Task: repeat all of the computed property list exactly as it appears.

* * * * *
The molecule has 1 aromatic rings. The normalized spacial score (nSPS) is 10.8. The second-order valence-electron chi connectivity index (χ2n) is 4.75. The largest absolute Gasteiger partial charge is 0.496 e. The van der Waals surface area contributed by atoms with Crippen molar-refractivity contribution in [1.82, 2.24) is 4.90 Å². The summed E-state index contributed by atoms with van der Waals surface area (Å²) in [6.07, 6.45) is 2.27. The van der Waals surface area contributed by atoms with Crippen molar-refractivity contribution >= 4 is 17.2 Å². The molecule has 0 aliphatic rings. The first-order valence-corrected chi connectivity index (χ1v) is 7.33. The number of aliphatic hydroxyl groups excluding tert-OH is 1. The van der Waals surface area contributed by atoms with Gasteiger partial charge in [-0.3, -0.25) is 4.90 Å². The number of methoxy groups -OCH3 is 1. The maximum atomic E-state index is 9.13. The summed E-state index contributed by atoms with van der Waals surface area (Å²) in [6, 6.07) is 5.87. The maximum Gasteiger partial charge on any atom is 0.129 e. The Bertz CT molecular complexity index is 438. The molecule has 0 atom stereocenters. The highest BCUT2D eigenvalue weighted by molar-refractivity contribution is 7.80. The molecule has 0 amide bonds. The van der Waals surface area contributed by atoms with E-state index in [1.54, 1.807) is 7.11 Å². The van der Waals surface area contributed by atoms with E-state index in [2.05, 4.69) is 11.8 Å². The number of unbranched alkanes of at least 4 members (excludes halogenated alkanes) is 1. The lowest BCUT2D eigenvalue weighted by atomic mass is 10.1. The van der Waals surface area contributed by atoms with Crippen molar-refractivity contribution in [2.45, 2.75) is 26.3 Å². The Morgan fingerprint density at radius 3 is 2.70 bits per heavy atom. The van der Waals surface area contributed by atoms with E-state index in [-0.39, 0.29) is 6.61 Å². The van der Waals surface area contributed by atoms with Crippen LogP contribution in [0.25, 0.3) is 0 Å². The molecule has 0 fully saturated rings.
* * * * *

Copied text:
The molecule has 1 aromatic rings. The normalized spacial score (nSPS) is 10.8. The second-order valence-electron chi connectivity index (χ2n) is 4.75. The largest absolute Gasteiger partial charge is 0.496 e. The van der Waals surface area contributed by atoms with Crippen molar-refractivity contribution in [1.82, 2.24) is 4.90 Å². The summed E-state index contributed by atoms with van der Waals surface area (Å²) in [6.07, 6.45) is 2.27. The van der Waals surface area contributed by atoms with Crippen molar-refractivity contribution >= 4 is 17.2 Å². The molecule has 0 aliphatic rings. The first-order valence-corrected chi connectivity index (χ1v) is 7.33. The number of aliphatic hydroxyl groups excluding tert-OH is 1. The van der Waals surface area contributed by atoms with Gasteiger partial charge in [-0.3, -0.25) is 4.90 Å². The number of methoxy groups -OCH3 is 1. The maximum atomic E-state index is 9.13. The summed E-state index contributed by atoms with van der Waals surface area (Å²) in [6, 6.07) is 5.87. The maximum Gasteiger partial charge on any atom is 0.129 e. The Bertz CT molecular complexity index is 438. The molecule has 0 atom stereocenters. The highest BCUT2D eigenvalue weighted by molar-refractivity contribution is 7.80. The molecule has 0 amide bonds. The van der Waals surface area contributed by atoms with E-state index in [1.54, 1.807) is 7.11 Å². The van der Waals surface area contributed by atoms with E-state index in [2.05, 4.69) is 11.8 Å². The number of unbranched alkanes of at least 4 members (excludes halogenated alkanes) is 1. The lowest BCUT2D eigenvalue weighted by atomic mass is 10.1. The van der Waals surface area contributed by atoms with Crippen molar-refractivity contribution in [2.45, 2.75) is 26.3 Å². The Morgan fingerprint density at radius 3 is 2.70 bits per heavy atom. The van der Waals surface area contributed by atoms with E-state index in [-0.39, 0.29) is 6.61 Å². The van der Waals surface area contributed by atoms with Crippen LogP contribution in [0.25, 0.3) is 0 Å². The molecule has 0 fully saturated rings.